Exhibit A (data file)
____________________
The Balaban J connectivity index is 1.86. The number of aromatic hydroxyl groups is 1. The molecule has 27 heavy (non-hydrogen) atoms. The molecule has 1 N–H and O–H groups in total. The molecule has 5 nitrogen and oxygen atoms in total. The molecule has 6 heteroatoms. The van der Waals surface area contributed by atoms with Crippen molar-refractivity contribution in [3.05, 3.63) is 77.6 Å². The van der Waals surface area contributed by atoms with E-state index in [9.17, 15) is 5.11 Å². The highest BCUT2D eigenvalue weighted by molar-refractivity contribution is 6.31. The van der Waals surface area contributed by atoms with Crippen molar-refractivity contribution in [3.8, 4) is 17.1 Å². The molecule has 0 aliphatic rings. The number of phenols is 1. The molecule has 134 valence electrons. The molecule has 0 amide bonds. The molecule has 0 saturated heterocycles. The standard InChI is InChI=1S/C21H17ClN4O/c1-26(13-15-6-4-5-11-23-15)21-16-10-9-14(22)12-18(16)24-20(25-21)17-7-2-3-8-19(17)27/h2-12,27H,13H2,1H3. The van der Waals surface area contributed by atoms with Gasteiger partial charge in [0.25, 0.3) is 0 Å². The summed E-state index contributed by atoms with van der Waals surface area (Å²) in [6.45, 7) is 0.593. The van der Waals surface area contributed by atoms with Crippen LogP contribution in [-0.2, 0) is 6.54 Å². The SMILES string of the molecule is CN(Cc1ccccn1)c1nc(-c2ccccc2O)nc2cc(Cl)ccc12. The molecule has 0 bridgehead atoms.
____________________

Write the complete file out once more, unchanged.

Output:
The Balaban J connectivity index is 1.86. The number of aromatic hydroxyl groups is 1. The molecule has 27 heavy (non-hydrogen) atoms. The molecule has 1 N–H and O–H groups in total. The molecule has 5 nitrogen and oxygen atoms in total. The molecule has 6 heteroatoms. The van der Waals surface area contributed by atoms with Crippen molar-refractivity contribution in [3.05, 3.63) is 77.6 Å². The van der Waals surface area contributed by atoms with E-state index in [9.17, 15) is 5.11 Å². The highest BCUT2D eigenvalue weighted by molar-refractivity contribution is 6.31. The van der Waals surface area contributed by atoms with Crippen molar-refractivity contribution in [3.8, 4) is 17.1 Å². The molecule has 0 aliphatic rings. The number of phenols is 1. The molecule has 134 valence electrons. The molecule has 0 amide bonds. The molecule has 0 saturated heterocycles. The standard InChI is InChI=1S/C21H17ClN4O/c1-26(13-15-6-4-5-11-23-15)21-16-10-9-14(22)12-18(16)24-20(25-21)17-7-2-3-8-19(17)27/h2-12,27H,13H2,1H3. The van der Waals surface area contributed by atoms with Gasteiger partial charge in [0.25, 0.3) is 0 Å². The summed E-state index contributed by atoms with van der Waals surface area (Å²) in [6.45, 7) is 0.593. The van der Waals surface area contributed by atoms with Crippen LogP contribution in [-0.2, 0) is 6.54 Å². The SMILES string of the molecule is CN(Cc1ccccn1)c1nc(-c2ccccc2O)nc2cc(Cl)ccc12. The molecule has 0 bridgehead atoms.